Moving these suggestions to python ideas as they are not immediately
relevant to the current python dev discussion at this time. ;-)
I'm really just wondering what others think, is this something worth
On 01/24/2011 01:46 PM, Raymond Hettinger wrote:
> Right now, the tests for the unittest package are under the package
> directory instead of Lib/test where we have most of the other tests.
> There are some other packages that do the same thing, each for their own
> I think we should develop a strong preference for tests going under
> Lib/test unless there is a very compelling reason.
> * For regrtest to work, there still needs to be some file in Lib/test
> that dispatches to the alternate test directory.
Currently tests are mostly separate from the modules. Mostly separate
because, some modules have doctests in them, and/or a test() function to
run tests. But the test function name isn't special in any way as far as I
know. It's usually _test(), but it could be something else.
Would it help things to have a special __test__ name? ie... special to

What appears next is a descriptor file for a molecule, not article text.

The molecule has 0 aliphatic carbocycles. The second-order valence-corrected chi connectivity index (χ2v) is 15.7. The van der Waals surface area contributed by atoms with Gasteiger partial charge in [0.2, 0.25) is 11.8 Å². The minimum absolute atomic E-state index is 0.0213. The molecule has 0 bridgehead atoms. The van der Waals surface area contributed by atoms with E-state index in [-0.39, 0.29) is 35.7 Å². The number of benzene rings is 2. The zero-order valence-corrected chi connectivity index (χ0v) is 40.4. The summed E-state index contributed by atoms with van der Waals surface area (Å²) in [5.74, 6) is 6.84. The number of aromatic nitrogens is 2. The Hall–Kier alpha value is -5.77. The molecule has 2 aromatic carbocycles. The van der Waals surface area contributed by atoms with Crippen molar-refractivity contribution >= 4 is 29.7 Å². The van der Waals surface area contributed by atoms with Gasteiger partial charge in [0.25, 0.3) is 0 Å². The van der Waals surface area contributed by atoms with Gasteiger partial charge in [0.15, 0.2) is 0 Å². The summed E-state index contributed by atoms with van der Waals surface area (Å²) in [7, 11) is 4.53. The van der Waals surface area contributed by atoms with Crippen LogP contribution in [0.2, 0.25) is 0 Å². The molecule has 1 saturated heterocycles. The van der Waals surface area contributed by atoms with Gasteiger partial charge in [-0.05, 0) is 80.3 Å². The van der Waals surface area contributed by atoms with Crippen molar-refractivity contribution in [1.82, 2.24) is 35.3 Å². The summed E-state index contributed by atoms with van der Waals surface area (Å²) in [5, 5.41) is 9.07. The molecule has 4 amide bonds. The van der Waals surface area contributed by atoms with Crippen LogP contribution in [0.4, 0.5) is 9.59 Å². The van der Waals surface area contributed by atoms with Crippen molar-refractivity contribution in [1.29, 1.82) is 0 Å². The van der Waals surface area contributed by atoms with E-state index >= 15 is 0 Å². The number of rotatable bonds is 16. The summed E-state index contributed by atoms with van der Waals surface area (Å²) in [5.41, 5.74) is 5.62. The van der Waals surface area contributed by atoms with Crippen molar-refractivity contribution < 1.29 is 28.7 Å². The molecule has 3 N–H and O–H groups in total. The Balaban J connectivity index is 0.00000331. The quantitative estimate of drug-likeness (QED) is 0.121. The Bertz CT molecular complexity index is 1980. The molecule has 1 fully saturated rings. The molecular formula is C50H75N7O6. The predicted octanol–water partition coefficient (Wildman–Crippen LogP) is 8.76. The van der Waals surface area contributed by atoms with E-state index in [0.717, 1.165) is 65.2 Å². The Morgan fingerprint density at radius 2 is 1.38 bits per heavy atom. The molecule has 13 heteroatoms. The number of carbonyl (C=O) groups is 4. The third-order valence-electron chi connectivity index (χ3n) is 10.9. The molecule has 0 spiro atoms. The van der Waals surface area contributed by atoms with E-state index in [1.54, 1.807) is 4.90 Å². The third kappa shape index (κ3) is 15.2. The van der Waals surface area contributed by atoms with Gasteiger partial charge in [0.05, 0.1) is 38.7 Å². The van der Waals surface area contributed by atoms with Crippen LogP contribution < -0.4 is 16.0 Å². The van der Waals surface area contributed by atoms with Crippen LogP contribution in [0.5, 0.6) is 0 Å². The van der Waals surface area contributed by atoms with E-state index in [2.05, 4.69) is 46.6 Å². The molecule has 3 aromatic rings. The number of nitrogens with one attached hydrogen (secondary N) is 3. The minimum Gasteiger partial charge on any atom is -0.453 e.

python, in that module.__test__() can be depended on to run the tests for
that module? (or package)
I've found it useful to add a -T option to my own python applications to
run tests. But moving it from being a module option to a python option,
would make that even nicer. Where python -T modulename called the
__test__() function. (or evoke the tests in another way.)
With a dependable way to evoke the tests no matter where they are located,
it then becomes just a matter of iterating the list of modules in the
library (or a directory) to run all the tests.
But then, what's the best way to actually do that?
The current method uses pattern matching ... (not my first choice for sure)
python -m unittest discover -s project_directory -p '*_test.py'
python -m unittest discover project_directory '*_test.py'
Those lines are way too long in my opinion.
In the above, the test functions need to begin with an underscore. I'm not
sure the discoverable test function should be private, The very act of
finding them suggests they should be a public, but special API, rather than
a private API to me. If they were only accessed from inside the module or
package they are in, then being private makes sense.
One choice is that __test__ is special to doctest and unittest only.
python -m unittest module # runs module.__test__() if it exists.
Or a little more far out ...
The __test__() function could be called with "python -T module". But then
it seems that maybe we could also have a __main__() function be called with
"python -M module". (?)
Alternately ... "python -T module" could alter the name of the module.
if __name__ == "__main__":
elif __name__ == "__test__":
_test() # a private name is ok here.